by Peter Stone
MIT Press, 2000.
Available from MIT Press and amazon.com
This book is based upon my
(Computer Science Department, Carnegie Mellon University, 1998)
First, it describes an architecture within which a flexible team structure allows member agents to decompose a task into flexible roles and to switch roles while acting. Second, it presents layered learning, a general-purpose machine-learning method for complex domains in which learning a mapping directly from agents' sensors to their actuators is intractable with existing machine-learning methods. Third, the book introduces a new multiagent reinforcement learning algorithm--team-partitioned, opaque-transition reinforcement learning (TPOT-RL)--designed for domains in which agents cannot necessarily observe the state-changes caused by other agents' actions. The final contribution is a fully functioning multiagent system that incorporates learning in a real-time, noisy domain with teammates and adversaries--a computer-simulated robotic soccer team.
Peter Stone's work is the basis for the CMUnited Robotic Soccer Team, which has dominated recent RoboCup competitions. RoboCup not only helps roboticists to prove their theories in a realistic situation, but has drawn considerable public and professional attention to the field of intelligent robotics. The CMUnited team won the 1999 Stockholm simulator competition, outscoring its opponents by the rather impressive cumulative score of 110-0.
Chapter 1: Introduction 1.1 Motivation 1.2 Objectives and Approach 1.3 Contributions 1.4 Reader's Guide to the Book Chapter 2: Substrate Systems 2.1 Overview 2.2 The RoboCup Soccer Server 2.3 The CMUnited-97 Real Robots 2.4 Network Routing Chapter 3: Team Member Agent Architecture 3.1 Periodic Team Synchronization (PTS) Domains 3.2 Architecture Overview 3.3 Teamwork Structure 3.4 Communication Paradigm 3.5 Implementation in Robotic Soccer 3.6 Results 3.7 Transfer to Real Robots 3.8 Discussion and Related Work Chapter 4: Layered Learning 4.1 Principles 4.2 Formalism 4.3 Instantiation in Simulated Robotic Soccer 4.4 Discussion 4.5 Related Work Chapter 5: Learning an Individual Skill 5.1 Ball Interception in the Soccer Server 5.2 Training 5.3 Results 5.4 Discussion 5.5 Related Work Chapter 6: Learning a Multi-Agent Behavior 6.1 Decision Tree Learning for Pass Evaluation 6.2 Using the Learned Behaviors 6.3 Scaling up to Full Games 6.4 Discussion 6.5 Related Work Chapter 7: Learning a Team Behavior 7.1 Motivation 7.2 TPOT-RL 7.3 TPOT-RL Applied to Simulated Robotic Soccer 7.4 TPOT-RL Applied to Network Routing 7.5 Discussion 7.6 Related Work Chapter 8: Competition Results 8.1 Pre-RoboCup-96 8.2 MiroSot-96 8.3 RoboCup-97 8.4 RoboCup-98 8.4 RoboCup-99 8.6 Lessons Learned from Competitions Chapter 9: Related Work 9.1 MAS from an ML Perspective 9.2 Robotic Soccer Chapter 10: Conclusion 10.1 Contributions 10.2 Future Directions 10.3 Concluding Remarks Appendices A List of Acronyms B Robotic Soccer Agent Skills B.1 CMUnited-98 Simulator Agent Skills B.2 CMUnited-97 Small-Robot Skills C CMUnited-98 Simulator Team Behavior Modes C.1 Conditions C.2 Effects D CMUnited Simulator Team Source Code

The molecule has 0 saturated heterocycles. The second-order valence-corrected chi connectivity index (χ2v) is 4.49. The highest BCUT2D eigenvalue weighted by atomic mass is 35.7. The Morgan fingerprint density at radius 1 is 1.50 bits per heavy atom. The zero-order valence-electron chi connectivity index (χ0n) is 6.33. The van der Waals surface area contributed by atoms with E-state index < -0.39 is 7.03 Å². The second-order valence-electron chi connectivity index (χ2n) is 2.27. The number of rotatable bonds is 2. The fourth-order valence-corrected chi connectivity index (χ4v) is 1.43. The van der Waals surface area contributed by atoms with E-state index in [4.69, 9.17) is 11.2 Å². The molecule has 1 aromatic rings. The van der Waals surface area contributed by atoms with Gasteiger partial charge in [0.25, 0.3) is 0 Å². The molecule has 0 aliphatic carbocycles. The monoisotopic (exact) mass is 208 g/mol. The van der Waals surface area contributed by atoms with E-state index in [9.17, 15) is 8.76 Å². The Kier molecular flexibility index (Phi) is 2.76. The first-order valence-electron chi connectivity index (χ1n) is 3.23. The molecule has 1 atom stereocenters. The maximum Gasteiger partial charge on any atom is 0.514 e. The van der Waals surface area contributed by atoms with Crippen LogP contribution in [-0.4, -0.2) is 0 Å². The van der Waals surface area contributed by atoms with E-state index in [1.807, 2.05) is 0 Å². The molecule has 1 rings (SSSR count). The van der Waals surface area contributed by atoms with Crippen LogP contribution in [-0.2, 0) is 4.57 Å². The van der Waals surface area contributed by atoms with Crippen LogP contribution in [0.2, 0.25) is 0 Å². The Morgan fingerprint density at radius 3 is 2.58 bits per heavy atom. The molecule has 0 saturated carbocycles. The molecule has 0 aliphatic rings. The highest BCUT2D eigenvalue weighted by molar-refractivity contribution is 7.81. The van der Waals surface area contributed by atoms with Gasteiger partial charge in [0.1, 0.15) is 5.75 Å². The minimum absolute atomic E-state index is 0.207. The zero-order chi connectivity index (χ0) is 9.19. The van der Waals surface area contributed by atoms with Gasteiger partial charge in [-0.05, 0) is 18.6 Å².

Information, source, and executables pertaining to the CMUnited-99 simulator team are also available from the CMUnited-99 team page.